Screening our patients for MRSA
MRSA – or meticillin-resistant staphylococcus aureus – is a common bacterial infection which around one in three people have on their skin. In most cases it is harmless and you won’t know you have it.
MRSA is a potential problem in hospitals because there is an increased risk that it will get into a wound or the blood, and this may cause an infection. Because it is resistant to many antibiotics, it is difficult to treat.
What's the standard?
We are expected to screen 95% of patients coming into hospital, whether their admission is planned or unexpected.
This is so we can offer treatment to patients with MRSA that will reduce the risk of infections.
How are we doing?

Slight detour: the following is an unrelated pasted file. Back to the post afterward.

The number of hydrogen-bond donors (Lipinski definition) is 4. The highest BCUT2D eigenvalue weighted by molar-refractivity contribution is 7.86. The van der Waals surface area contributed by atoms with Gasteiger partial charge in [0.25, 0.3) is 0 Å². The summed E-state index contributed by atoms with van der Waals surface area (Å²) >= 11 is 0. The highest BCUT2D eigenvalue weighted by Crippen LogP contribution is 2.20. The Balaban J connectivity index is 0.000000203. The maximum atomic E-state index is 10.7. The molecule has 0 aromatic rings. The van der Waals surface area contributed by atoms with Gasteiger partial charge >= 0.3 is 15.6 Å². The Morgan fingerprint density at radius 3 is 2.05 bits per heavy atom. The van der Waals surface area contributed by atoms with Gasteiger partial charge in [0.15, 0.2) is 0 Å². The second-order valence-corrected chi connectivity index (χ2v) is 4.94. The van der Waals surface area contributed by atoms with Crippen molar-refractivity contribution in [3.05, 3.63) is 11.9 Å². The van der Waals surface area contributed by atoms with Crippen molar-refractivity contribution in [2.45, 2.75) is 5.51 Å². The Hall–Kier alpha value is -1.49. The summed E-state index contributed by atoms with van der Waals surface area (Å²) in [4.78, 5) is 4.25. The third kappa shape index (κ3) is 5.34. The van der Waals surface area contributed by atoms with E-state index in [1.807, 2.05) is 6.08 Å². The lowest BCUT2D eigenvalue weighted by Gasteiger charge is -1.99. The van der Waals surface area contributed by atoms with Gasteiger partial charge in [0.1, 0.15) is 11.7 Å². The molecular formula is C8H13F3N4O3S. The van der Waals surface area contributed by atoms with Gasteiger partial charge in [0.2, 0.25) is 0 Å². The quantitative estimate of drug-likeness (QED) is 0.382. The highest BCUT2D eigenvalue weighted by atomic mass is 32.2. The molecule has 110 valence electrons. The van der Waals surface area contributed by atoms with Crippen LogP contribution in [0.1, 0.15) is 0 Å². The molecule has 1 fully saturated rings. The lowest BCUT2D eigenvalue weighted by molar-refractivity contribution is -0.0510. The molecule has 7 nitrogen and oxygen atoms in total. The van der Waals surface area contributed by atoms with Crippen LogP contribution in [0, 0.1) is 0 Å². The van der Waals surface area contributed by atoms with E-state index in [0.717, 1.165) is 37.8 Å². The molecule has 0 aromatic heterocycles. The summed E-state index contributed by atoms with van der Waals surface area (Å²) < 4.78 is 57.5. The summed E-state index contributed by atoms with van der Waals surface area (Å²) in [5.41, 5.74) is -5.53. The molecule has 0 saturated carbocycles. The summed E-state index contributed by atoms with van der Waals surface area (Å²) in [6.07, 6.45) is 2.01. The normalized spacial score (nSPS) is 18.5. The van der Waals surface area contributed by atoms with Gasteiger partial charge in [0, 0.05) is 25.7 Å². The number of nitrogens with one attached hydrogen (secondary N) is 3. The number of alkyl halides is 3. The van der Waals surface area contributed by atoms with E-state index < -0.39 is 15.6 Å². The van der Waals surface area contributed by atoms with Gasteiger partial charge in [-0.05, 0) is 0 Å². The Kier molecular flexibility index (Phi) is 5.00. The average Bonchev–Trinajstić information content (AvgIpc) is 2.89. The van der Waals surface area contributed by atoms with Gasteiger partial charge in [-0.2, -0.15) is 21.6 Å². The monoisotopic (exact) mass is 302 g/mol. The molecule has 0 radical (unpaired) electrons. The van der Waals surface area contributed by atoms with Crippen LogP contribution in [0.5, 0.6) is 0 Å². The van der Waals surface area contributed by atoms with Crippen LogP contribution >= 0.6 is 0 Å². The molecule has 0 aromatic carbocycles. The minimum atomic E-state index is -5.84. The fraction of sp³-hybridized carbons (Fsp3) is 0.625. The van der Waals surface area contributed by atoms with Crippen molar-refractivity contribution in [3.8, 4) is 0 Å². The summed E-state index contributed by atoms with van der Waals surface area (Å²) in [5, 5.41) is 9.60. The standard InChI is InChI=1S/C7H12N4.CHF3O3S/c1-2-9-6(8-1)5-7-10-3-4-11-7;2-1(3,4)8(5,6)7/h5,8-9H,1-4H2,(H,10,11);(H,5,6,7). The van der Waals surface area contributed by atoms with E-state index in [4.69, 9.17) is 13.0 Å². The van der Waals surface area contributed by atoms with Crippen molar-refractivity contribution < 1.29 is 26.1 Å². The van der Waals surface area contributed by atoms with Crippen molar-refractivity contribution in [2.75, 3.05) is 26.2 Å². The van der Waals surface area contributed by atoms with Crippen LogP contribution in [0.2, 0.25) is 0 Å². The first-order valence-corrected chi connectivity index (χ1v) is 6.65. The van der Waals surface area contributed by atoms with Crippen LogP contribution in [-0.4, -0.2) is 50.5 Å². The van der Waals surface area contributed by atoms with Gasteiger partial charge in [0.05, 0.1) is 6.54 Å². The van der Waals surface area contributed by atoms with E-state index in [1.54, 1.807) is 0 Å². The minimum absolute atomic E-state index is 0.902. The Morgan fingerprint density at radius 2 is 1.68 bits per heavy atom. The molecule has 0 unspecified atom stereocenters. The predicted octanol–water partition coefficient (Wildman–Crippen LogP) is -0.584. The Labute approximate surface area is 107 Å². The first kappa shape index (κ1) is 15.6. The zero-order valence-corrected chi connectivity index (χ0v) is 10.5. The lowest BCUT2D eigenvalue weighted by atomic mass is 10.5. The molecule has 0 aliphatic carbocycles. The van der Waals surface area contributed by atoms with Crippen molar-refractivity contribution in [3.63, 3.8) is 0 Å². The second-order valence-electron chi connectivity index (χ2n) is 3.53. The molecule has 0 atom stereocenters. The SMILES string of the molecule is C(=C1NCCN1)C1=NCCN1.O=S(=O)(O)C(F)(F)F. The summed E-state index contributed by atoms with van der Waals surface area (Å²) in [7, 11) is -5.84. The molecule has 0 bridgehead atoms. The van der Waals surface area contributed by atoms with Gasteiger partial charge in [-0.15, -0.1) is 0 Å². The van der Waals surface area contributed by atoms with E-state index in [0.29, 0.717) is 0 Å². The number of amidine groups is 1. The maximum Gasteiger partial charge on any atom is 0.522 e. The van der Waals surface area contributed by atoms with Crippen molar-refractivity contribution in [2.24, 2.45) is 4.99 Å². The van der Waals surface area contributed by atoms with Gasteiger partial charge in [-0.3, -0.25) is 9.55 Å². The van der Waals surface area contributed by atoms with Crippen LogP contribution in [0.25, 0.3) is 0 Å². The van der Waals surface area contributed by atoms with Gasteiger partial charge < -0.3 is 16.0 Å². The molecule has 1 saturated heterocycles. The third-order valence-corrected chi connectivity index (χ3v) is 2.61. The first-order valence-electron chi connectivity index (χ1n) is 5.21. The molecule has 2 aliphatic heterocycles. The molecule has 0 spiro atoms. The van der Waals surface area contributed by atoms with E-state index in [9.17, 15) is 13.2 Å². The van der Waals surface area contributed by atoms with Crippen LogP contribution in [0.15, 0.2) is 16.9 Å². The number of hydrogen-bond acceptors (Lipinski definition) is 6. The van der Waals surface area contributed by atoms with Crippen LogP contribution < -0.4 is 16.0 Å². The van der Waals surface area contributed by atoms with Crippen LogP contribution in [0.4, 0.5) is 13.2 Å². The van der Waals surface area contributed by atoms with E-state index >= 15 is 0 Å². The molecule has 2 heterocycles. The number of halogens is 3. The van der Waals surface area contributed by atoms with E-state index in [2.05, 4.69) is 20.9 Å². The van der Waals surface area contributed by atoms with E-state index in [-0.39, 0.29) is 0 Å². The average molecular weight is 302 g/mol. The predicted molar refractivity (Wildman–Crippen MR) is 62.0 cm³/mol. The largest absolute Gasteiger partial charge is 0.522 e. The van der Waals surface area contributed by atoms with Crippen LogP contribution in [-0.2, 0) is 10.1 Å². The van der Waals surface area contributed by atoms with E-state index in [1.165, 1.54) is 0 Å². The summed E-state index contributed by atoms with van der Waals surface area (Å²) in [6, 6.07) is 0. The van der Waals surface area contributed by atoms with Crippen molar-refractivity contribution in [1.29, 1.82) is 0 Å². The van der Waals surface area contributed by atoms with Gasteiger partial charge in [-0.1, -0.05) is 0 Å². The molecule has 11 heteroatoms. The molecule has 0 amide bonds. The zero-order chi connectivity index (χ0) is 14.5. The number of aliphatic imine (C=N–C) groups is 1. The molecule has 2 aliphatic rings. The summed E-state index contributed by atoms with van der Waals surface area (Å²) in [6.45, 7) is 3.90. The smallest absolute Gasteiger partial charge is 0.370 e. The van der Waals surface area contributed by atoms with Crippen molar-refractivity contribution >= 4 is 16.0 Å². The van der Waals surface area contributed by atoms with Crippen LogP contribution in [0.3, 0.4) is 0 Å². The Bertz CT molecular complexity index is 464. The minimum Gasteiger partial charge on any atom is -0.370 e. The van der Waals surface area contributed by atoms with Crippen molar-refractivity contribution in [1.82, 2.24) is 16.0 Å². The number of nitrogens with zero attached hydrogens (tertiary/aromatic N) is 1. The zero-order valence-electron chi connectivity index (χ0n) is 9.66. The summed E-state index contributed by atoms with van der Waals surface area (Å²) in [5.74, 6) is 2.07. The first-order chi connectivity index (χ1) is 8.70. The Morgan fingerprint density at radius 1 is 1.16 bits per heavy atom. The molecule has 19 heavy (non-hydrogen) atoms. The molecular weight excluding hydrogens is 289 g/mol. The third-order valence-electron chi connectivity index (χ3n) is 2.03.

Our recent performance:
- March 2017 – 91.3% of patients screened for MRSA
- February – 90.9%
- January – 91.1%.
We are working hard to improve the number of patients screened for MRSA.
How you can help us
If you have previously been identified as having MRSA, or have been in close contact with some one who has, please tell our staff before you come into hospital or when you are admitted. This allows us to provide the best possible care for you.
Washing your hands can also reduce your risk of getting this infection. Please wash your hands after using the toilet and before eating or drinking, and encourage your visitors to do the same.
Find out more
For more information, see NHS Choices.
Got a question?
If you have a question about or comment on this information, please contact the communications team at firstname.lastname@example.org.
Page last updated: June 8 2017